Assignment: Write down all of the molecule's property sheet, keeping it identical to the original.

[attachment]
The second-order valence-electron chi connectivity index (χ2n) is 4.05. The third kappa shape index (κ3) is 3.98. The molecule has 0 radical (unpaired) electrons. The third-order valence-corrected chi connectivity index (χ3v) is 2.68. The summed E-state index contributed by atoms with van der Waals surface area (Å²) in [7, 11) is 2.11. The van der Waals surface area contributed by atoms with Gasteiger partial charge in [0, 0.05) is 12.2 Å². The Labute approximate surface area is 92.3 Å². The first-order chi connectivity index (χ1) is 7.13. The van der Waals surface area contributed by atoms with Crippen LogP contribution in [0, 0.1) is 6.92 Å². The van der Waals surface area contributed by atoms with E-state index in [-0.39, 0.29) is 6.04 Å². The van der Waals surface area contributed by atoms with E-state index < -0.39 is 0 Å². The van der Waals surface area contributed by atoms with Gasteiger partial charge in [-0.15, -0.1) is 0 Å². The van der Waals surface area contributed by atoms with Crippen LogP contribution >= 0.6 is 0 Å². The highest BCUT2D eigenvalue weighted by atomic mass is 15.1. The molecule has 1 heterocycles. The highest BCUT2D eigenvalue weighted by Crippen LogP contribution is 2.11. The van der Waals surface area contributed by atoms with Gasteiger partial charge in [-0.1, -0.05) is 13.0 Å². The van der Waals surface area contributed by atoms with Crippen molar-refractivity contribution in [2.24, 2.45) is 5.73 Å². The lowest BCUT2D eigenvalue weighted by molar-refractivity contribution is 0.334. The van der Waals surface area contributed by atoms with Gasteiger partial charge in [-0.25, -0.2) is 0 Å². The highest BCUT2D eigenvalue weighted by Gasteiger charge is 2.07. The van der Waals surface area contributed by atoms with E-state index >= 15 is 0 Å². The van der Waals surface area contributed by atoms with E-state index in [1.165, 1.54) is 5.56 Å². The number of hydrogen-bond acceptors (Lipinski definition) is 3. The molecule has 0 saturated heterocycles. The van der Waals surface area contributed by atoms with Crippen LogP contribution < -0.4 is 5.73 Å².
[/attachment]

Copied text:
The second-order valence-electron chi connectivity index (χ2n) is 4.05. The third kappa shape index (κ3) is 3.98. The molecule has 0 radical (unpaired) electrons. The third-order valence-corrected chi connectivity index (χ3v) is 2.68. The summed E-state index contributed by atoms with van der Waals surface area (Å²) in [7, 11) is 2.11. The van der Waals surface area contributed by atoms with Gasteiger partial charge in [0, 0.05) is 12.2 Å². The Labute approximate surface area is 92.3 Å². The first-order chi connectivity index (χ1) is 7.13. The van der Waals surface area contributed by atoms with Crippen LogP contribution in [0, 0.1) is 6.92 Å². The van der Waals surface area contributed by atoms with E-state index in [-0.39, 0.29) is 6.04 Å². The van der Waals surface area contributed by atoms with E-state index < -0.39 is 0 Å². The van der Waals surface area contributed by atoms with Gasteiger partial charge in [-0.15, -0.1) is 0 Å². The van der Waals surface area contributed by atoms with Crippen LogP contribution >= 0.6 is 0 Å². The highest BCUT2D eigenvalue weighted by atomic mass is 15.1. The molecule has 1 heterocycles. The highest BCUT2D eigenvalue weighted by Crippen LogP contribution is 2.11. The van der Waals surface area contributed by atoms with Gasteiger partial charge in [-0.1, -0.05) is 13.0 Å². The van der Waals surface area contributed by atoms with Crippen molar-refractivity contribution in [2.24, 2.45) is 5.73 Å². The lowest BCUT2D eigenvalue weighted by molar-refractivity contribution is 0.334. The van der Waals surface area contributed by atoms with Gasteiger partial charge in [-0.25, -0.2) is 0 Å². The highest BCUT2D eigenvalue weighted by Gasteiger charge is 2.07. The van der Waals surface area contributed by atoms with E-state index >= 15 is 0 Å². The van der Waals surface area contributed by atoms with E-state index in [1.165, 1.54) is 5.56 Å². The number of hydrogen-bond acceptors (Lipinski definition) is 3. The molecule has 0 saturated heterocycles. The van der Waals surface area contributed by atoms with Crippen LogP contribution < -0.4 is 5.73 Å².